And there it was, I thought. The word. I took the oil bar firmly in my hand and wrote it over my flat stomach. "LOVE".
I stared up through the slats, and the sun fell in bands upon the word. I decided to nap until nightfall. I didn't dream.
The evening sung with more insects. The shaman's presence woke me. He hadn't said a word. He made a quick gesture with his left hand that I understood to mean, "Follow me." We walked, in-step with one another, toward the communal house, and I noticed the village lay silent. I paused at the doorway and lifted one corner of my tunic. "LOVE". As if to show the stars. The shaman nudged my shoulder, gently cupping a bowl of dark liquid with both hands. I let my tunic fall back into place, and took the bowl from his hand. His nod was simple and certain. "Drink," he seemed to say. I looked into his steady eyes, the bowl pressed against my lips. And swallowed. The drink was bitter, but the taste was not unbearable. I gently stretched, spread eagle, across the bamboo mat he'd laid across the floor. The process had begun.
Pulsating color, a hum. I felt the masculine and feminine harmonize. A hole tore through the roof, through which a thin needle poked around for me. To thread me. I feared it would gauge through me, and for a while, I evaded the tip. But suddenly, I could not move. I could not speak, and could not move. Two sturdy, green limbs held me in place, cradling me, as a thin, luminescent string was picked from my chest and threaded through the needle above me. Out through the hole in the roof it drew me. My vision was pulled from my body as this string, and I was someplace beyond the outer limits of the known universe. Lights and lights and lights flew past as I was pulled. Into a sheath, an unperceived layer that moved rhythmically, in subtle waves, and encased all of everything I knew, or thought I knew. My skin, against this sheath, tingled, and I was threaded through.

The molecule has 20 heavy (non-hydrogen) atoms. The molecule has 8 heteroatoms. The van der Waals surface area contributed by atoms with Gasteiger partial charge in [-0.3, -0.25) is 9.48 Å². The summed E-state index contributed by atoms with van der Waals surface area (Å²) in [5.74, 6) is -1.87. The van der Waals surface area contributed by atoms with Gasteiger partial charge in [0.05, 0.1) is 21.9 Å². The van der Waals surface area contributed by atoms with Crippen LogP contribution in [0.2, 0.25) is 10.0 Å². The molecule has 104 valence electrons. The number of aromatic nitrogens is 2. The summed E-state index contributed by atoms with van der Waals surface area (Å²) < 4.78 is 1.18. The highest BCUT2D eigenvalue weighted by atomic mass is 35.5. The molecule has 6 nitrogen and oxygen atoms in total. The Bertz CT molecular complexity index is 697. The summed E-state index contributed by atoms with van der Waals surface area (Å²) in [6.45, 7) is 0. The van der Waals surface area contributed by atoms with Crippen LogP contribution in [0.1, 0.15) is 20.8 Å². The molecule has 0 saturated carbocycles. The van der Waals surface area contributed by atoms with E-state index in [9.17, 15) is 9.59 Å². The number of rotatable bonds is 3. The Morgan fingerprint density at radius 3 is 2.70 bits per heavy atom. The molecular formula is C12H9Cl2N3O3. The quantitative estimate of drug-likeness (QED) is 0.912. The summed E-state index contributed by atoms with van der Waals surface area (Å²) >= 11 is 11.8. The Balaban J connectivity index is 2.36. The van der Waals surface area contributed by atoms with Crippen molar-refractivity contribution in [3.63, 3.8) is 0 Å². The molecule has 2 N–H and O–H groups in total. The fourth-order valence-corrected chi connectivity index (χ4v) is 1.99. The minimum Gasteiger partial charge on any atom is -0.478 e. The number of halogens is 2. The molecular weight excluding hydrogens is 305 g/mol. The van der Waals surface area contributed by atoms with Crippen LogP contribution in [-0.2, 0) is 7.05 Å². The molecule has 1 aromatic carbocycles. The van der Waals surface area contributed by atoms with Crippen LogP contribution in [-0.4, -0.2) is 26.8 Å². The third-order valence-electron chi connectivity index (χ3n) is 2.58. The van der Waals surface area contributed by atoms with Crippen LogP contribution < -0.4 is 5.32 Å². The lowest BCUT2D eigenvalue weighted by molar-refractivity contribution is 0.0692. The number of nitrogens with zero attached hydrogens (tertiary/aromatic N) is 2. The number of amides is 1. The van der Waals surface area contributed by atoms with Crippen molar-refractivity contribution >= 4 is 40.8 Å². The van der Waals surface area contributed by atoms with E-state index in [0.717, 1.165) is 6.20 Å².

I was suddenly in a field, surrounded by shoots of tall, brown grass that stood like men. My vision was not fixed. Instead, the scene and the field revolved like a spinning panorama - one that I was witnessing from a third-point perspective. All was deathly quiet and still until, from a distance, a giant, burning hawk lifted and soared from over a lone, black mountain, sagging and swooping as he turned and flew towards the place I stood. As he approached, he opened his great mouth, not to scream but to release a long, deep human sigh that was both the softest and most bone-chilling sound I'd ever heard. As he drew closer, he sunk sharply towards the ground, as if to land, and time seemed to slow. His motion was suspended. As I watched him fall, my hands were pulled upwards, involuntarily, as if they were being lifted by two invisible hoops. Time was so slow now that the hawk, gliding only a few feet above the ground, seemed to barely move at all. And my feet, too, were laid in the same invisible hoops and lifted from the ground. And I realized I was floating. I could fly. And the burning hawk crash landed slowly, hitting the ground with an eerie, gasping moan - almost like a weak, scared human child. Debris kicked up around his huge, broken form. Red and gold dust rose and slowly fell in his wake, sweeping up fragments of dried and yellow bone, rusted metal, and bands of moving silver, what I sensed was the rapid ticking of streams of digital data. These things fell past me as I floated forward, towards the body of the hawk. I tried to guide my legs to the ground, but they seemed caught in these invisible hoops. I could only go forward or stop to hover. I felt ashamed. The giant hawk was dead, and I could not touch his body. My arms and legs were hooked against the air that held me up. I hesitated above him. His lifeless body was long. The rotation of the field around me allowed me to look upon him from all angles. He had been so beautiful. He must have been 40 feet long. His wings were splayed out, twice the width. He did not move, but every one of his great, long feathers burned beneath me. I watched them burn and change colors: from red to gold to black to yellow, and back again. At that moment, as I lingered there, I let my head fall over him. My long, red hair was a curtain around my heavy face, which felt as hard and dark and cold as obsidian. And I cried. I felt hot tears press around the stone of my eyes, pushing over my cold ocular cavities which did not and could not move, to pour over my hard, black face and spill from underneath the red curtain of my hair. The tears came out like water bursting from a fountain, and drenched the burning body of the dying bird beneath me. The fire of his feathers, that had seemed so alive, were extinguished by these wild, hot, uncontrollable tears, and a cold, gray gust, tight and concentrated, erupted from his back - like a ghost. It rushed through me, breaking away the stone of my face and thrusting back my head. My hair flew behind me, whipping around wildly in the chilling ghost wind. And I noticed, suddenly, that I was nude. My hair had turned to fire. I was a levitating torch. I felt my abdomen burn. The burning split off and spread in two directions. Down my body: it went inside me, intimately, and moved down my legs, to my feet, left to burn slowly at the tips of all ten toes. Up my body: it swirled at my breasts, and up my arms which seemed to stiffen and become very solid and strong. It churned at my chest, ignited my heart, and burned twice as hard up my neck and into my face. My eyes, which had been closed throughout this process, burst open with such intense power and authority that the air and earth shook. It was a tectonic force. My eyes had changed. My pupils were huge, dark, and bottomless. I felt something stirring there - I heard euphoric voices calling there. My irises were an intense, hard gold. Physical gold. My irises had become solid, strong, circular gold gateways that led into the howling, lively world that moved the mysterious dark depths of my gaping, shameless pupils. The gold seemed to extend almost to the edges of my eye. The white was just barely visible at the points, at both edges, in both eyes. I closed them heavy and fast, and held them shut hard, as the burning ignited in my lashes, which turned stiff and gold, like ornaments. Ghost diamonds spun, for a moment, at the tip of each gold lashes, but disappeared into the dark of my eyes as they shot open. I heard a high-pitched bell ring. Ghost diamonds filled the dark holes of my eyes and glittered and rung. My face still burned. Burning lines of concentrated energy moved freely about my face, marking my skin with rich, brown patterning. Pattern around my eyes. Pattern across the bridge of my nose. Pattern across my soft cheeks, and up my jaw. Pattern under my mouth. Pattern on my chin. The burning crept into my mouth and rushed down my throat. I hissed gold steam. My tongue had taken a darker tint. My eyes remained fixed, intense, focussed, burning. The sensation shot sharply upward and hit hard against the roof of my skull. My brain, I felt. It swam in fire, and I could feel it being penetrated from every angle - the neurons all caught flame, and everything burnt. I could remember everything, anything. And another sharp upward thrust of burning - again it hit up against the roof of my skull, but this time broke through the bone, like burning spears forced out in all directions. My hair that already burnt burst into flames a second time, and burnt stronger than ever. The flames fell and cascaded down around my eyes, my face, and over my back. And, suddenly, I was no longer on fire. I was burning, but not on fire. I was steady and alive. And, as I floated there in my new form, I still remembered the hawk. I looked down at him, and watched as all the color drained from him, and suddenly, from tail to beak, he turned gray and grainy, like ash. The gray mound retained the shape of a hawk. Again, I tried to guide my legs towards the ground. I was more forceful this time - more insistent. I fought against the invisible hoops that held me and, with a shrill scream - like that of a hawk - I broke them. And to my surprise, I was still in the air. My limbs were free, I was light, and I could fly. I flew around the ashy form of the hawk, halting at his side, and stepped lightly to the ground. I stood there, in the field, amongst the shoots of grass that looked like men, and suddenly the spinning panorama fixed in one place and panned in. And, suddenly, I could finally see through my own eyes. My new, deep, gold-rimmed eyes. And I could see through the air. Another tectonic shock rumbled from within me and I was in another place - alive again.